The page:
A Place at the Table – Food Insecurity in the United States


A documentary that investigates incidents of hunger experienced by millions of Americans, and proposed solutions to the problem.
Directors: Kristi Jacobson, Lori Silverbush
Stars: Jeff Bridges, Tom Colicchio, Ken Cook

SNAP is one of the most effective and efficient federal programs, as well as one of the most responsive, providing additional assistance to needy families during economic downturns. It’s also one of the most-needed: 46 million Americans rely on SNAP benefits to buy food each month, according to the USDA. Two-thirds of these benefits go to households with children.

1 in 7 kids in the United States face hunger, and 20 million of those children are in families who rely on the food they get from SNAP.

https://www.nokidhungry.org/who-we-are/hunger-facts

Opinion | Tyson Foods Worker Urges Company To Slow Down So They Can Social Distance – The New York Times

Meat plant workers rarely speak out for fear of reprisal. But in the video above, Jerald and Lakesha Bailey, a former worker at a Tyson plant, urge the company to slow down the processing lines. Chicken carcasses zoom along the lines at breakneck speeds, and workers are often packed shoulder to shoulder to keep up — making it impossible to social distance.

Tyson Foods claims one of its core values is “Workplace Safety,” yet 570 workers tested positive for the coronavirus in a single poultry plant in Wilkes, N.C. And at Tyson plants around the country, over 7,000 employees have tested positive for the virus. Workers continue to die from Covid-19. Despite this, the company recently reverted to its pre-coronavirus absentee policy; workers who fear getting infected will now be penalized for staying home.

NYTIMES

3 Worthy Organizations in the Denver Area

Denver Rescue Mission:

Denver Rescue Mission has been serving the most vulnerable in our community for more than 125 years. Our history is rooted in a love of Christ and a commitment to share that love with others.
At multiple locations throughout our community, we help restore the lives of people experiencing homelessness and addiction through emergency services, rehabilitation, transitional programs, and community outreach.

Food Bank of the Rockies:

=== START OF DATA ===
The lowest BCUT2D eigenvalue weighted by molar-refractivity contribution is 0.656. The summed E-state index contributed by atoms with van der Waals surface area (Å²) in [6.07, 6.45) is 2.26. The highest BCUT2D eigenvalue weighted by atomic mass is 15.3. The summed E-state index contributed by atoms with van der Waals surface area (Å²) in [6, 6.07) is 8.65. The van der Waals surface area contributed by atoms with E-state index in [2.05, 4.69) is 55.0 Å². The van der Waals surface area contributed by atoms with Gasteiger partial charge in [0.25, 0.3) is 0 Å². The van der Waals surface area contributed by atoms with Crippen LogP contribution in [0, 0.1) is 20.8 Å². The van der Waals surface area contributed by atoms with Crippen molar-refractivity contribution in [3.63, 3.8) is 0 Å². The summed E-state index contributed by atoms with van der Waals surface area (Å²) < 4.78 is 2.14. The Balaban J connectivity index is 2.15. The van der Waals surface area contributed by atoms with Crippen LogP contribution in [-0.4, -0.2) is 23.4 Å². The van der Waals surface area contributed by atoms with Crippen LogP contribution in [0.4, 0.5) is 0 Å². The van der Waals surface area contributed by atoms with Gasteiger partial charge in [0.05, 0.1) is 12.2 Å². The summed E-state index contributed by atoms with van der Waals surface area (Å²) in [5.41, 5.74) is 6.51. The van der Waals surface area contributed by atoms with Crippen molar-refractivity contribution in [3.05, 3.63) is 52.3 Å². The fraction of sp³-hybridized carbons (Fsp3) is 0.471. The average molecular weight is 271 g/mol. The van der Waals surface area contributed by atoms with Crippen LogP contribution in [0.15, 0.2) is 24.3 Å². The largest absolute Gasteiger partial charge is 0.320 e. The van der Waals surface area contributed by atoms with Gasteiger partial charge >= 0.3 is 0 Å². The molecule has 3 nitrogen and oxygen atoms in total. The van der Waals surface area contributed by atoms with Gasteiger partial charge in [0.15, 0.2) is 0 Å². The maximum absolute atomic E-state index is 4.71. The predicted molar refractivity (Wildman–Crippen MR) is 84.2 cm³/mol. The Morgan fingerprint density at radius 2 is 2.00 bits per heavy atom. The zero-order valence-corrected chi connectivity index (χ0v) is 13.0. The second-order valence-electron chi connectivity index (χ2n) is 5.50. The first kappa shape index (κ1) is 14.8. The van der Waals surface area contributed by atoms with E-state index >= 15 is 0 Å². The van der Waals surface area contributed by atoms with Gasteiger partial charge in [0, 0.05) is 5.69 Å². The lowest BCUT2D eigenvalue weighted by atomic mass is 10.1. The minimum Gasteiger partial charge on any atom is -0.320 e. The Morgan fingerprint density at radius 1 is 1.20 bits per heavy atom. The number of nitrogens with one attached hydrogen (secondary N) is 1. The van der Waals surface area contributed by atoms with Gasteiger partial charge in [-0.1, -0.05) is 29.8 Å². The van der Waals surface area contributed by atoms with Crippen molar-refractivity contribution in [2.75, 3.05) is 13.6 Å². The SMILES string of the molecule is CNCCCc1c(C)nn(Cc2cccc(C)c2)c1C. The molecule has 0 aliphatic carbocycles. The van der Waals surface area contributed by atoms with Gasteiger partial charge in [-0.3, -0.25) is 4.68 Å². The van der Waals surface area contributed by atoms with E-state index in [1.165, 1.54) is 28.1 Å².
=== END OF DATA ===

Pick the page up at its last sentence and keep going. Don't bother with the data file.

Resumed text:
Helping People Thrive
Food is the foundation for a happy, healthy life.
Hunger can be found everywhere – often where you least expect it. The homeless population represents only about 10% of our food recipients. The rest? Everyday people like low-wage workers, children, seniors on fixed incomes and individuals with health issues.
We’re working to feed them all.

Project Angel Heart:

Project Angel Heart prepares and delivers meals for people living with life-threatening illnesses. Each week, our professional chefs and registered dietitian prepare thousands of delicious meals, from scratch, and tailor them to meet the medical and dietary needs of those who are ill. Neighbors living with cancer, HIV/AIDS, kidney/heart/lung disease, and other illnesses receive our meals, delivered by loving volunteers, free of charge.

The Food Bank of the Rockies

1 in 10 Coloradans worry where their next meal will come from. These are people you meet every day- those with low wage jobs, children, seniors on fixed incomes, those with health issues. Surprisingly, the homeless represent only 10% of our food recipients. Nearly half of the food we distribute feeds children.

Less than 4 cents of every dollar for administration. 96 cents of every dollar contributed goes towards food distribution. And every dollar we receive helps provides four meals for our hungry neighbors.

Donate Here

Pablum

Pablum

Pablum is a processed cereal for infants originally marketed by the Mead Johnson Company in 1931. The trademarked name is a contracted form of the Latin word pabulum, which means “foodstuff”. The name “pablum” had long been used in botany and medicine to refer to nutrition or substances of which the nutritive elements are passively absorbed.

In a broader sense, the word can also refer to something that is bland, mushy, unappetizing, or infantile.

wikipedia

Pessimistic Meta Induction Theory

DUBNER: Right now, we’re talking in the year 2017. A lot of people now are convinced that the U.S. government and many others erred terribly in declaring fat to be the cause of obesity. Many people now believe, as you argue, that sugar is a much bigger villain. How do we know you’re not the guy that’s wrong this time, that you’re not just another — perhaps well-intentioned — big-brained do-gooder who is making a massive mistake?

LUSTIG: An awfully good question. This is known as the pessimistic meta-induction theory. What it says is, “Everything we knew 10 years ago is already wrong, and everything we know today will be wrong 10 years from now. Why should we do anything differently when we know that whatever it is that we believe today will end up being wrong?” If you play that game, then you might as well never do any research, never do anything at all, and live with the current dogma.

– FREAKONOMICS podcast – There’s a War on Sugar. Is It Justified?

Pessimistic induction @ wikipedia